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Discussion Starter · #1 · (Edited)
My 2015 500e is dead in the driveway - again. This has happened before when the car has sat for weeks unused, so it's not entirely unexpected, but I'm beginning to wonder if I'm damaging the car by letting it sit unused on an L1 charger 24/7. I've replaced the 12v battery twice over the past two years, and will get it jumped and replace the battery every so often if need be, but I don't want to be damaging the car while it's just sitting in the driveway.

Am I damaging the car by letting it sit unused, plugged in, for weeks or months at a time?
 

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No damage. According to the manual you should leave it plugged in & that will top off the 12V battery every 3 weeks.

However the car will not awaken to do that if your 12V dies in under 3 weeks due to being worn out.

I didn't say "due to being old", because even a young 12V can die in a 500e. Someone complained about theirs dying "every 6 months". A more believable report was 23 months.

This seems to be due to heat from the adjacent onboard charger which gets pretty warm even on L1, & radiates that heat constantly to the 12V for about five times as long as the car is driven.

That's why I recommend charging at cooler times/places & leaving the hood open when practical. I also added a piece of styrofoam insulation, & deleted the heat-trapping motor cover. Mine was still good after 5 years (but I replaced it then anyway):
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Before:
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After:
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Discussion Starter · #3 ·
Got it. Turns out when I check the records, the battery was last replaced 23 months ago and 14 months before that, so it's probably time.

I'll replace the battery, remove the cover, and scrounge up some stryofoam. Thank you!!

Pamela
 

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You don't need a new battery if it starts the car after it rests without charging for as long as you ever leave it like that, for example all day at work, or all night after it's done charging at 8pm.

Nearly nobody ever sees any warning before the 12V fails to start the car. I just posted a new thread about that, but in order to avoid being stranded by a battery that's so dead that it won't even jumpstart* I very strongly recommend getting a Bluetooth battery gauge with an alarm you can set to go off whenever any driver with the app gets within about 30 feet of the car. For example this $33 BM6:
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If you get one of those first, then you can see how long it goes before dropping near 11.6V, & THEN decide whether or not to replace the 12V or just get a trickle charger.

* It's possible that even then it might start if you use old-fashioned cables & disconnect the dead battery until the car is in "ready" mode, but it might not keep running once the dead battery is reconnected, & it might damage delicate electronics if you run it with no battery.
 

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Keep in mind that even a brand new $120 Interstate battery will only last about 11 weeks parked.

Your 500e killed one battery in 14 months, so it may be half-dead in 7 months, lasting only 5.5 weeks parked.

So depending on how many weeks you need it to sit, you might need a trickle charger soon anyway.

I hope that made sense.
 

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This one got 4.8 stars out of 40,502 Amazon reviews:

 

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Discussion Starter · #8 ·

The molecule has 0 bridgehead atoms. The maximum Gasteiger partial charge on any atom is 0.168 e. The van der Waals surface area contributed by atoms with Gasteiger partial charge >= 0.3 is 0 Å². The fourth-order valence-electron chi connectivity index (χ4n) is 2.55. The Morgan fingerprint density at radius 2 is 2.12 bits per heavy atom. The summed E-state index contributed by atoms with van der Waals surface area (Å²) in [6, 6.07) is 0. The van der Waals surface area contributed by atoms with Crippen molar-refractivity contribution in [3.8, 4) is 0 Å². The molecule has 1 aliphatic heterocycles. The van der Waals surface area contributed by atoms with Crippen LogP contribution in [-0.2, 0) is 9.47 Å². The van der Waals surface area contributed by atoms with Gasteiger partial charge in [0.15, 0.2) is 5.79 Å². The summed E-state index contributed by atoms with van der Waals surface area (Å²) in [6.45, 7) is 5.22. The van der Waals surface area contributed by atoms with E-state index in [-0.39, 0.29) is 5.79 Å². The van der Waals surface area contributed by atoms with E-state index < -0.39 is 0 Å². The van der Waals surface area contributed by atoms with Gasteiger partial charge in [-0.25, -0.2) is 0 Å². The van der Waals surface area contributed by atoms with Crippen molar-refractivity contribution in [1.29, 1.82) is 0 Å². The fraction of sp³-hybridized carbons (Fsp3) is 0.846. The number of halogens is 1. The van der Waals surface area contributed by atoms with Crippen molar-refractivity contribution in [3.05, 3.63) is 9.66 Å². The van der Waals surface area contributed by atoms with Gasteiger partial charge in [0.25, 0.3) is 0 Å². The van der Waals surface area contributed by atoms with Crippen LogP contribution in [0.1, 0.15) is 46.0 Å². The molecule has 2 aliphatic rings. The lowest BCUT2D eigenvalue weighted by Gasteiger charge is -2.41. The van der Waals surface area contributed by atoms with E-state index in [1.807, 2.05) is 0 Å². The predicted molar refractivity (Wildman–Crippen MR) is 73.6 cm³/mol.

Keep in mind that even a brand new $120 Interstate battery will only last about 11 weeks parked.

Your 500e killed one battery in 14 months, so it may be half-dead in 7 months, lasting only 5.5 weeks parked.

So depending on how many weeks you need it to sit, you might need a trickle charger soon anyway.

I hope that made sense.
No doubt that makes good sense. I don't have much of an understanding of how battery life works, but I'll take your word for it and get a wi-fi sensor. Even though the car is parked in my driveway, it's on a public alley and I don't want to invite inquisitive passersby to steal the trickle charger. (Alas, the car is an eye-catcher.)
 

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Discussion Starter · #9 ·
Your battery may not need replacement. A trickle charger might be a better investment.
Running a trickle charger in my driveway isn't an option because it would invite theft and we've had problems with that.

So, I did have the battery replaced between reading your initial reply and seeing the subsequent notes about the trickle charger and the wi-fi monitor. I had bought it 23 months ago from AAA (American Automobile Association), so technically it was still under warranty. I had them come out on a roadside assistance call. They tested the battery and said that it only needed recharging and they weren't convinced it wouldn't hold a charge, so they declined to replace it under warranty. They were skeptical of my claim (based on what I had read here) that the Fiat was charging the 12v battery while plugged in, but they tested it and you were (no surprise) correct: it was charging the 12v battery when I plugged it in, and not when I unplugged it. Still, they would not replace it under warranty and I wasn't going to cause an argument in my driveway.

So the battery replacement was at my expense. I'll install a wi-fi battery monitor, and make sure to drive the car more regularly.

What I don't quite understand is why the car itself - if it's charging the 12v while it's plugged in - isn't the functional equivalent of a trickle charger?
 

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Discussion Starter · #10 ·
For what it's worth, here is the battery test report on the old battery:
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and the new battery:

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I'd be curious about your opinion as to whether they should have replace it under warranty, if you have one...

Thanks again for all your help,
Pamela
 

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Unless you charge the old battery & then use the monitor you're getting to make sure it holds a charge, you can't tell if it was fine or not, so without doing that first it's unreasonable to expect a warranty.